Song Cathy 467

the fear and exhilaration of loving. The poem whirls in a celebration of wonder and risk, refusing stasis and caution—a song to vitality.

Cummings called the revolutionary "i" of his poems the "non-hero" (quoted in Kennedy 175). Here "i" is paradoxical: Although far from the brash hero of classical and romantic love poetry, nevertheless "I," a vulnerably open lover, is heroic in embracing the risks of loving. The poem's economical diction reinforces this, juxtaposing fragility and power: The "most fragile gesture" can "enclose" the speaker; the "slightest look" can "unclose" him. The texture of fragility is eloquent and compelling, and it has depth as well as delicacy. From its overarching metaphor of the closed self opening and shutting, other connections ripple outward through metaphor: A self closed "as fingers" is "unclosed" one petal at a time by the lover's look and is thus also compared with the rosebud, opened by spring's persuasion.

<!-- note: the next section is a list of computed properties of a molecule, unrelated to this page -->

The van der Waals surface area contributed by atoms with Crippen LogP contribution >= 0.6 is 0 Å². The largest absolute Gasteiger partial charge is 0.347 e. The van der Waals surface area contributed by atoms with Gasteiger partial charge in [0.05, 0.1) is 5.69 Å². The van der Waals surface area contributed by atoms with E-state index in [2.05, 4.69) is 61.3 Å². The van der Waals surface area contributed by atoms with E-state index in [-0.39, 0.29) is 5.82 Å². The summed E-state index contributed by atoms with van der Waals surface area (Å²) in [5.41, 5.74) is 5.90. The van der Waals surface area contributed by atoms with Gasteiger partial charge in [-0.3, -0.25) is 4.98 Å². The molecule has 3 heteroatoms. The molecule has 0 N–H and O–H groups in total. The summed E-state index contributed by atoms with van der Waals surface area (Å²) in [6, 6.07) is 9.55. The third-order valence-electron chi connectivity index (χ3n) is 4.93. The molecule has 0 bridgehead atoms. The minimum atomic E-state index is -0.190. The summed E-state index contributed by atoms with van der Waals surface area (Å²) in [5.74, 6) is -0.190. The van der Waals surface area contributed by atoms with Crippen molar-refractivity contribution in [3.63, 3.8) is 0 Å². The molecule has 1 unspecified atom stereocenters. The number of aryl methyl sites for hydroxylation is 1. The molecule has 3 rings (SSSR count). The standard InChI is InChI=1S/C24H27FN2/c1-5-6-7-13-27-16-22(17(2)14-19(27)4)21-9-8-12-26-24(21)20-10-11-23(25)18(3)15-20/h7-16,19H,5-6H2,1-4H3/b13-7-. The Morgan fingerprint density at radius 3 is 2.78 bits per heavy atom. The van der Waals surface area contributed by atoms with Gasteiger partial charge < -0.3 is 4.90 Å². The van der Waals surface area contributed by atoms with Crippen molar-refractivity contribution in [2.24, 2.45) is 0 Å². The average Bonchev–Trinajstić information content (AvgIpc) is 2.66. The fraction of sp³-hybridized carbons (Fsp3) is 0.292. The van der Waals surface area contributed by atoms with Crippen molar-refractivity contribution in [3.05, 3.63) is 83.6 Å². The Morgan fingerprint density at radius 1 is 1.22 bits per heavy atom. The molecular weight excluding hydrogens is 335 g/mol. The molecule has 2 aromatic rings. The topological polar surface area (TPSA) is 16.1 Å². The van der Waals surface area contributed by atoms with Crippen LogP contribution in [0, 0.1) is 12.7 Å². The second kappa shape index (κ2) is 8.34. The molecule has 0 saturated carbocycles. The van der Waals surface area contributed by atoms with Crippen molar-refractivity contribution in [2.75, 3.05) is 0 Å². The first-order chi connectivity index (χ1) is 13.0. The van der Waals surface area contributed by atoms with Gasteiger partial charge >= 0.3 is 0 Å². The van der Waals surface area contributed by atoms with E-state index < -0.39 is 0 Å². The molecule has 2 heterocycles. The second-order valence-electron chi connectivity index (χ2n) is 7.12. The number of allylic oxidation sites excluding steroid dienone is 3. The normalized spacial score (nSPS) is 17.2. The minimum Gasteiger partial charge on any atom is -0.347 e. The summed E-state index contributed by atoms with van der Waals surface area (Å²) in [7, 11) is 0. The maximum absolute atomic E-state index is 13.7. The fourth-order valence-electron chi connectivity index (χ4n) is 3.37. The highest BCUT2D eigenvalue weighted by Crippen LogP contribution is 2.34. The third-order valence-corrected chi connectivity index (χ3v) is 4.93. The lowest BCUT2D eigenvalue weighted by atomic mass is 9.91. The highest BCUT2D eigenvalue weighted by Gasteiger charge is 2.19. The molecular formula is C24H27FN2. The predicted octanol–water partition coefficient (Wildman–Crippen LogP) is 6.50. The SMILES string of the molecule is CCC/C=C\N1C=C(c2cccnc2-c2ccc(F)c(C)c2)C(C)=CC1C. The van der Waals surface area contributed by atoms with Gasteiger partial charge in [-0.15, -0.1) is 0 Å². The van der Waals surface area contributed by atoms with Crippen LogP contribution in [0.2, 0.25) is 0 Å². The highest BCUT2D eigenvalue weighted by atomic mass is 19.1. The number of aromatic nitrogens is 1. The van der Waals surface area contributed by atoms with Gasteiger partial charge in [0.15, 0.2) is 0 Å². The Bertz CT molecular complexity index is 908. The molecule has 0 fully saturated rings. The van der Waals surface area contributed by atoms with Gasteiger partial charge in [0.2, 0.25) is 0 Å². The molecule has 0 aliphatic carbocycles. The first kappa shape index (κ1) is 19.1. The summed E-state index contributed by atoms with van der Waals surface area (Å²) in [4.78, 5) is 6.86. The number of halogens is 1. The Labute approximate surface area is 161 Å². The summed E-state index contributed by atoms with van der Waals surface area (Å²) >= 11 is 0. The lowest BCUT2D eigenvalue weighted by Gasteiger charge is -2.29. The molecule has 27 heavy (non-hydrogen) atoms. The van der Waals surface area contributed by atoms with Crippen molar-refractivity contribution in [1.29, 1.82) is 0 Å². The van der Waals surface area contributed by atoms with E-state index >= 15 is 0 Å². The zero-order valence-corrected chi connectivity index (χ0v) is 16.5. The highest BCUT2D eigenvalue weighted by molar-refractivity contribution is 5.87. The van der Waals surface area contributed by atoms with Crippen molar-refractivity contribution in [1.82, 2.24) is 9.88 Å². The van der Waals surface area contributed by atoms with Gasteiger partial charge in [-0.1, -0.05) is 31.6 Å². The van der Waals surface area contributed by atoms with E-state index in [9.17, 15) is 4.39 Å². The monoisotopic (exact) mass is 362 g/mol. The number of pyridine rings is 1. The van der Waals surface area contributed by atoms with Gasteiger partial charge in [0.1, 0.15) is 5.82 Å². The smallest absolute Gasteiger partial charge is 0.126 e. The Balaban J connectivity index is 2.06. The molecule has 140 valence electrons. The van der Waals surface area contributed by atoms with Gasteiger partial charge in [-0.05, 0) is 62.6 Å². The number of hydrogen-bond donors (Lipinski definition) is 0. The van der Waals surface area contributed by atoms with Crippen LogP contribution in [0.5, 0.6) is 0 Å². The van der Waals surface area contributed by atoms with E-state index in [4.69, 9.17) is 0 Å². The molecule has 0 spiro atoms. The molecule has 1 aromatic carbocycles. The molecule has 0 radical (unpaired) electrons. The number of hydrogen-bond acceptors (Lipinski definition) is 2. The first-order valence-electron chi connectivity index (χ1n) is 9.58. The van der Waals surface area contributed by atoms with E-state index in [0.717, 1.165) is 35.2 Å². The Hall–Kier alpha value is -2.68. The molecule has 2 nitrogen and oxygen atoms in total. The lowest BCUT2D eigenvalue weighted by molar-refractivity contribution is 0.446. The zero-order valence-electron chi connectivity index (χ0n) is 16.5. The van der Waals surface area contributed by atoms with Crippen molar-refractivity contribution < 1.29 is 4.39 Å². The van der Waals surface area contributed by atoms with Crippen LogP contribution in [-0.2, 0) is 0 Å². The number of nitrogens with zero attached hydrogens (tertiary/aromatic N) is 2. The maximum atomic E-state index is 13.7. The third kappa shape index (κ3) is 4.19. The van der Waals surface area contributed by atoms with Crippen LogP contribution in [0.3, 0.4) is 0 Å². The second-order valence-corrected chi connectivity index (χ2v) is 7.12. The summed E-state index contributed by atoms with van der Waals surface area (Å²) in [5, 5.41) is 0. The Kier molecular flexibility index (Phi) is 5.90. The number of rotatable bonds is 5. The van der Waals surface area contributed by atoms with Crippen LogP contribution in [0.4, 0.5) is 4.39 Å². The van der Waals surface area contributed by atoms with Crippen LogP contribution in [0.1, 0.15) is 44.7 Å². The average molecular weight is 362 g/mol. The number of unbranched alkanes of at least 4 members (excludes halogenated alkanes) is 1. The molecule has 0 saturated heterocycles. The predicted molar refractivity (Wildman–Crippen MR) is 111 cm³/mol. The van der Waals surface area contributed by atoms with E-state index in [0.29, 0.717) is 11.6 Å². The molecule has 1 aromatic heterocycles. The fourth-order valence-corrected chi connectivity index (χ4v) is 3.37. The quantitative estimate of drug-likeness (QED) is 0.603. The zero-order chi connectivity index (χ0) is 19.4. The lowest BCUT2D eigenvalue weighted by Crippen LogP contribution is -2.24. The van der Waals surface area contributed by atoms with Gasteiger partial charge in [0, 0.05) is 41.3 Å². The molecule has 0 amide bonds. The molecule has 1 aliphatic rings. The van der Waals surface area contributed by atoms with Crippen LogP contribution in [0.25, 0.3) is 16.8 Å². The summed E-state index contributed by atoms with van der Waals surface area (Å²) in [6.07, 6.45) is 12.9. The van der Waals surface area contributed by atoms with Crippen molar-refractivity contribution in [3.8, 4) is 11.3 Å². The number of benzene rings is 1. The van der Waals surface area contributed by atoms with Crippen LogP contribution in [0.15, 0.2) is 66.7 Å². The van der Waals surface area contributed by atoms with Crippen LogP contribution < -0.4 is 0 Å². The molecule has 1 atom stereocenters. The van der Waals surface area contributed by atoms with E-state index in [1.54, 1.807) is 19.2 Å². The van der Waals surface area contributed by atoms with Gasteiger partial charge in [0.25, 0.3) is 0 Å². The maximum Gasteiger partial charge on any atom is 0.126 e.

The poem's punctuation defies standard grammar, reaching to express less rational connections. In the poem "since feeling is first," Cummings's ideas about grammar are suggested through the metaphor of putting aside "the syntax of things" to experience life more fully. Cummings, pulled from childhood toward painting as well as poetry, finds the expression of each word maximized by its placement. The silences between words invest simple term with great care. The poem "somewhere i have never travelled" avoids excess and has a simplicity in its diction and an unflinching emotional openness. In true modernist form, its hallmarks are questing and experimentation, and it shows a revi-talization of form and theme.

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